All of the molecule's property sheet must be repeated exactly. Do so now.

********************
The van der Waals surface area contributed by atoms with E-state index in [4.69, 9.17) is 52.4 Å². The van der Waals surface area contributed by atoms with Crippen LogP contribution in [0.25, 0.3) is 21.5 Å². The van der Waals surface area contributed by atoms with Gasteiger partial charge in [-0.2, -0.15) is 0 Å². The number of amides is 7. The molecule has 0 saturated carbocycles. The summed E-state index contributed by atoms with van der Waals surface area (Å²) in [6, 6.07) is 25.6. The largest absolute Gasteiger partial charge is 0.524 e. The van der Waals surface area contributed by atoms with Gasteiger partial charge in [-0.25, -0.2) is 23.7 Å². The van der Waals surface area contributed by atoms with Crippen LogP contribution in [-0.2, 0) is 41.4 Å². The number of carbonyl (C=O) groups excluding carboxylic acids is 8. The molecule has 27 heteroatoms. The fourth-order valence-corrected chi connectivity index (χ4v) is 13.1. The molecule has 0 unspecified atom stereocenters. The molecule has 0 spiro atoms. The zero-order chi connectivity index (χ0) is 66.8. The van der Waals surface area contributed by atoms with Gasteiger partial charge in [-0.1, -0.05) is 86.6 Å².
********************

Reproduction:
The van der Waals surface area contributed by atoms with E-state index in [4.69, 9.17) is 52.4 Å². The van der Waals surface area contributed by atoms with Crippen LogP contribution in [0.25, 0.3) is 21.5 Å². The van der Waals surface area contributed by atoms with Gasteiger partial charge in [-0.2, -0.15) is 0 Å². The number of amides is 7. The molecule has 0 saturated carbocycles. The summed E-state index contributed by atoms with van der Waals surface area (Å²) in [6, 6.07) is 25.6. The largest absolute Gasteiger partial charge is 0.524 e. The van der Waals surface area contributed by atoms with Gasteiger partial charge in [-0.25, -0.2) is 23.7 Å². The van der Waals surface area contributed by atoms with Crippen LogP contribution in [-0.2, 0) is 41.4 Å². The number of carbonyl (C=O) groups excluding carboxylic acids is 8. The molecule has 27 heteroatoms. The fourth-order valence-corrected chi connectivity index (χ4v) is 13.1. The molecule has 0 unspecified atom stereocenters. The molecule has 0 spiro atoms. The zero-order chi connectivity index (χ0) is 66.8. The van der Waals surface area contributed by atoms with Gasteiger partial charge in [-0.1, -0.05) is 86.6 Å².